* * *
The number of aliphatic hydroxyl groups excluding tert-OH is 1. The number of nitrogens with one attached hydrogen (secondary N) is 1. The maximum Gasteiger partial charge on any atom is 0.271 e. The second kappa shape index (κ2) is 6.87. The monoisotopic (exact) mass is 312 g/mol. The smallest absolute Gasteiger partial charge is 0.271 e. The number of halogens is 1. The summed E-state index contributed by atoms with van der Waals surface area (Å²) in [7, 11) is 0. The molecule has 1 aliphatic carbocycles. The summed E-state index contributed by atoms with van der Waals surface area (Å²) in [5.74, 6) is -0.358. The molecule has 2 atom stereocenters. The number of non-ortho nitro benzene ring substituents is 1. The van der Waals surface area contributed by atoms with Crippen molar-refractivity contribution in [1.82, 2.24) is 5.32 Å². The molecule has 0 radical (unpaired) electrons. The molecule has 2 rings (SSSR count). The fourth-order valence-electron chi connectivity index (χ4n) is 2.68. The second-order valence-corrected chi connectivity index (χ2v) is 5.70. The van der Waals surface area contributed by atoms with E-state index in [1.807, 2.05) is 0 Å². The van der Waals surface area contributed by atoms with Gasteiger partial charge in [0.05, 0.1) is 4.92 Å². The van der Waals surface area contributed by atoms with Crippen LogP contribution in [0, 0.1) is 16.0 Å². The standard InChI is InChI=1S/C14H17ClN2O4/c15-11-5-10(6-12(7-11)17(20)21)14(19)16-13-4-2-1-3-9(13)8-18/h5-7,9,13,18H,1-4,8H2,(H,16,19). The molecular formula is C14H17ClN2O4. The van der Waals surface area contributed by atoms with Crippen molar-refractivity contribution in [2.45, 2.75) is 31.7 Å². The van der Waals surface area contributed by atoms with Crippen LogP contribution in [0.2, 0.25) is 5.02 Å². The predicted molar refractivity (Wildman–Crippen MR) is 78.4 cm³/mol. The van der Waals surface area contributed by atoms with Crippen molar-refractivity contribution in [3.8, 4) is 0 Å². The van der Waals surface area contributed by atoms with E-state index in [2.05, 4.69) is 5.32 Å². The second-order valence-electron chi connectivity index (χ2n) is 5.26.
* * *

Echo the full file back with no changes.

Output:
The number of aliphatic hydroxyl groups excluding tert-OH is 1. The number of nitrogens with one attached hydrogen (secondary N) is 1. The maximum Gasteiger partial charge on any atom is 0.271 e. The second kappa shape index (κ2) is 6.87. The monoisotopic (exact) mass is 312 g/mol. The smallest absolute Gasteiger partial charge is 0.271 e. The number of halogens is 1. The summed E-state index contributed by atoms with van der Waals surface area (Å²) in [7, 11) is 0. The molecule has 1 aliphatic carbocycles. The summed E-state index contributed by atoms with van der Waals surface area (Å²) in [5.74, 6) is -0.358. The molecule has 2 atom stereocenters. The number of non-ortho nitro benzene ring substituents is 1. The van der Waals surface area contributed by atoms with Crippen molar-refractivity contribution in [1.82, 2.24) is 5.32 Å². The molecule has 0 radical (unpaired) electrons. The molecule has 2 rings (SSSR count). The fourth-order valence-electron chi connectivity index (χ4n) is 2.68. The second-order valence-corrected chi connectivity index (χ2v) is 5.70. The van der Waals surface area contributed by atoms with E-state index in [1.807, 2.05) is 0 Å². The van der Waals surface area contributed by atoms with Gasteiger partial charge in [0.05, 0.1) is 4.92 Å². The van der Waals surface area contributed by atoms with Crippen LogP contribution in [0, 0.1) is 16.0 Å². The standard InChI is InChI=1S/C14H17ClN2O4/c15-11-5-10(6-12(7-11)17(20)21)14(19)16-13-4-2-1-3-9(13)8-18/h5-7,9,13,18H,1-4,8H2,(H,16,19). The molecular formula is C14H17ClN2O4. The van der Waals surface area contributed by atoms with Crippen molar-refractivity contribution in [2.45, 2.75) is 31.7 Å². The van der Waals surface area contributed by atoms with Crippen LogP contribution in [0.2, 0.25) is 5.02 Å². The predicted molar refractivity (Wildman–Crippen MR) is 78.4 cm³/mol. The van der Waals surface area contributed by atoms with Crippen molar-refractivity contribution in [3.8, 4) is 0 Å². The van der Waals surface area contributed by atoms with E-state index in [2.05, 4.69) is 5.32 Å². The second-order valence-electron chi connectivity index (χ2n) is 5.26.